Why is this so important? Because all over the country, in multi academy chains, people are being appointed as members of a local governing body; they are told they are governors; they think they are governors; they attend governor training; but they are not governors – at least not in the ‘1986 Act’ sense of the word, neither is the local governing body a real governing body in the accepted sense of the term.
A budget can be devolved to a local governing body if the board of directors decides this. They can also withdraw it. The board of directors, not the local governing body, appoints the Headteacher. Members of a local governing body can be removed by the directors.

In some schools, where the school has found itself in difficulties and is required to join a sponsored academy chain, this requires a decision to be made by the governing body of the school. There is evidence that as governing bodies accede to this, they are often told that they will remain as governors of the school, without realising that they are voting all their powers, statutory functions and tenure and status as governors away to the academy sponsor.
This may well be a good way of running things. There is a sharper than ever focus on the importance of governance arrangements in schools as all are required to work in a more independent way, whether they become academies or not. There is also a clear concern that where standards remain stubbornly low, and real challenge to the leadership is required, the traditional stakeholder governing body does not have the capacity to fix the problem.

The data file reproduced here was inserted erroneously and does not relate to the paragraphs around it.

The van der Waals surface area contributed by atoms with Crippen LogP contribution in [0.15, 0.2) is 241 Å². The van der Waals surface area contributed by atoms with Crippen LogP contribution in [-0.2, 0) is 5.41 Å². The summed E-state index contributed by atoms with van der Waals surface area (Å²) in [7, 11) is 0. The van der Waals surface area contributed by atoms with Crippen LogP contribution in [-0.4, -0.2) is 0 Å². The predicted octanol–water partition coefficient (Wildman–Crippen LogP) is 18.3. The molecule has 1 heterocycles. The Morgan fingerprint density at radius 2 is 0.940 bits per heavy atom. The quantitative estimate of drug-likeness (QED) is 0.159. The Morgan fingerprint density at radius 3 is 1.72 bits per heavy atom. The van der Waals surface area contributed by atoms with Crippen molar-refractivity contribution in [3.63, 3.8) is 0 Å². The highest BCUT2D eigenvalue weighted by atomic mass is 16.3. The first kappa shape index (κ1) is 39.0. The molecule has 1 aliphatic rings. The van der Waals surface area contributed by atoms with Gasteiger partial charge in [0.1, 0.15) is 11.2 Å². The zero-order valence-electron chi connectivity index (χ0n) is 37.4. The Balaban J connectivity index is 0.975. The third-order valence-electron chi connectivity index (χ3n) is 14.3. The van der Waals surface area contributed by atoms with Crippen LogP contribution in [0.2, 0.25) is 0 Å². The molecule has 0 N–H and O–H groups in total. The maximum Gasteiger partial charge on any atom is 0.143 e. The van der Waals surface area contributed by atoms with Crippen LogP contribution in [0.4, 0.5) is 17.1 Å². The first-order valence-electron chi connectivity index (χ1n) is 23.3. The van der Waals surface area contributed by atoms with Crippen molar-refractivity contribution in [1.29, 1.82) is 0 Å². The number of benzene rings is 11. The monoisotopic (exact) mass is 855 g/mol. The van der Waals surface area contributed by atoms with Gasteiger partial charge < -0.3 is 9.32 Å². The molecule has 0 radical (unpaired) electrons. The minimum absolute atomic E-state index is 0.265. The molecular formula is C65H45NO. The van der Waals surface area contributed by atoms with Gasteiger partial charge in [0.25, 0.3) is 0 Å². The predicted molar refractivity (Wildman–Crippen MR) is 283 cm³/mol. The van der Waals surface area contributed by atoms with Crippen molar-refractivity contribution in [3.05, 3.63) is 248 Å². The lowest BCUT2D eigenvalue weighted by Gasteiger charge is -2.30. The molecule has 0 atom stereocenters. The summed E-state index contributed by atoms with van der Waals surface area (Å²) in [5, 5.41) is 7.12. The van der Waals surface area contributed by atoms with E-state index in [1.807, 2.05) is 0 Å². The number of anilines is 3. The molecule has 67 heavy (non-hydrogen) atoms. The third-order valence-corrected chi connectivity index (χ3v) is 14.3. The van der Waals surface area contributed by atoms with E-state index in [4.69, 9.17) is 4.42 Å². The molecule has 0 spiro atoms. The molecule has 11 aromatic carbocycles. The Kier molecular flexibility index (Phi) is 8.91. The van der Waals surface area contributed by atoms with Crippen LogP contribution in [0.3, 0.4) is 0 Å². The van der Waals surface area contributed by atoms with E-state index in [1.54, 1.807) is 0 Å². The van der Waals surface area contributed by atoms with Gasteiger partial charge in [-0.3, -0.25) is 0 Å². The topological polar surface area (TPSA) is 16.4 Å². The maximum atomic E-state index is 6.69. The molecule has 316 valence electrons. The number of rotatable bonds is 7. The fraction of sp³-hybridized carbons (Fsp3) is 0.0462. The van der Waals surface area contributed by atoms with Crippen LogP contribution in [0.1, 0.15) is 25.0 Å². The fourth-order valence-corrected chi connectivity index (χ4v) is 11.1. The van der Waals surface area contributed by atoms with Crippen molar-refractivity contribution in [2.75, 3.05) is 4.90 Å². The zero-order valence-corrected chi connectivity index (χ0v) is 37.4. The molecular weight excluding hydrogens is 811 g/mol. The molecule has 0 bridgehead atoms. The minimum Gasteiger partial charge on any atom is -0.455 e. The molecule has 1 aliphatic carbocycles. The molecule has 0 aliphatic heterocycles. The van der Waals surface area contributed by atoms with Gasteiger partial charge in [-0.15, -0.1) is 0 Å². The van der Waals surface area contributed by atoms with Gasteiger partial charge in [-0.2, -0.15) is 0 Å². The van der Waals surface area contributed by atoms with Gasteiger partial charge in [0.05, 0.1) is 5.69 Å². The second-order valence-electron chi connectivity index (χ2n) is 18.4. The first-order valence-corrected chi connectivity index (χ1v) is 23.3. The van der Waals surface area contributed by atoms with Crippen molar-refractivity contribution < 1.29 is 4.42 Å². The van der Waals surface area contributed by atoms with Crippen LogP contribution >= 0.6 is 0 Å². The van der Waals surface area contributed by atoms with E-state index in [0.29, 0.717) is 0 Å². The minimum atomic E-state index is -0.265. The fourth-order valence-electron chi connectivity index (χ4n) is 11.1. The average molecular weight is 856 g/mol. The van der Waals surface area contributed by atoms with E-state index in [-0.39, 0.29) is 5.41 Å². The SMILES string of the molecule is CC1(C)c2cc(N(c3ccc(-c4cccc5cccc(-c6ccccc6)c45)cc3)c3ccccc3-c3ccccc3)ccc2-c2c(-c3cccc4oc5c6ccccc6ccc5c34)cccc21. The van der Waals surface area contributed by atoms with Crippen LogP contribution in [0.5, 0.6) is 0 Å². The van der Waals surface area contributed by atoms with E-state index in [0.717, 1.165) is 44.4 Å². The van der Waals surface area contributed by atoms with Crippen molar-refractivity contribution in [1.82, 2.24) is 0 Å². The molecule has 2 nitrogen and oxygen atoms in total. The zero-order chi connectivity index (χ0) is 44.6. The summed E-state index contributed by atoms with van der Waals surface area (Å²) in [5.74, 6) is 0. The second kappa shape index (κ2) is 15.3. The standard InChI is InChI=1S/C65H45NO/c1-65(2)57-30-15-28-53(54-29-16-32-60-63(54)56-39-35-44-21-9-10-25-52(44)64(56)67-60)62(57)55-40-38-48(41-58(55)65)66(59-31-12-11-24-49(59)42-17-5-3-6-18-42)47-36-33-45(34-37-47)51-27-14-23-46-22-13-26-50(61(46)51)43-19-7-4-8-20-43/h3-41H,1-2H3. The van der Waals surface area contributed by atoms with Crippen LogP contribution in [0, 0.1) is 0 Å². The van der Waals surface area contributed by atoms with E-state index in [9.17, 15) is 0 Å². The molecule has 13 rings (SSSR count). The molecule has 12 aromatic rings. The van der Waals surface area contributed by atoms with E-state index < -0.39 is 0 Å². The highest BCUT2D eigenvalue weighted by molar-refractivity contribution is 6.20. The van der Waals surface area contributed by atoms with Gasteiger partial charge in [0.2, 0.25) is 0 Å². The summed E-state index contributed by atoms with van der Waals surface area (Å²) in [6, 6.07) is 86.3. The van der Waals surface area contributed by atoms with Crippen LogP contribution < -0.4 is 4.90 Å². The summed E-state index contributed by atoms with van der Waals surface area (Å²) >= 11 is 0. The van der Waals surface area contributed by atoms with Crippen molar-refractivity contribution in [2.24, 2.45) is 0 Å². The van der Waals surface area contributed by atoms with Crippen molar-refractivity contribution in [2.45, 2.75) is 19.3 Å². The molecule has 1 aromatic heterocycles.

It may well be an excellent idea therefore to set up a local group who oversee standards, make school visits, support the school and staff, with some challenging monitoring, but leave the tough decisions, such as removing the Headteacher, to a higher group of directors. Indeed few people join governing bodies to sack people – they are looking for ways of offering positive support.

It is nevertheless questionable, and hard to justify, to carelessly use the term ‘governors’ or ‘governing body’ in an interchangeable way between that found in maintained schools, where governors have statutory responsibilities and statutory powers, and the more informal arrangements in a ‘local governing body’ within a multi academy chain.

There are signs that the drive towards all schools becoming academies might be beginning to fade. The additional funds that come with academy status are diminishing. Some outstanding schools are choosing to stay within the maintained sector. Schools are also working out that they can work in partnerships with other schools, which brings real change and improvement when done well, without the bureaucratic challenge of becoming an academy.
Once governing bodies realise that joining a multi academy trust means abandoning their powers and responsibilities, they may have further cause to pause and think.

Phil Hand,
July 2012.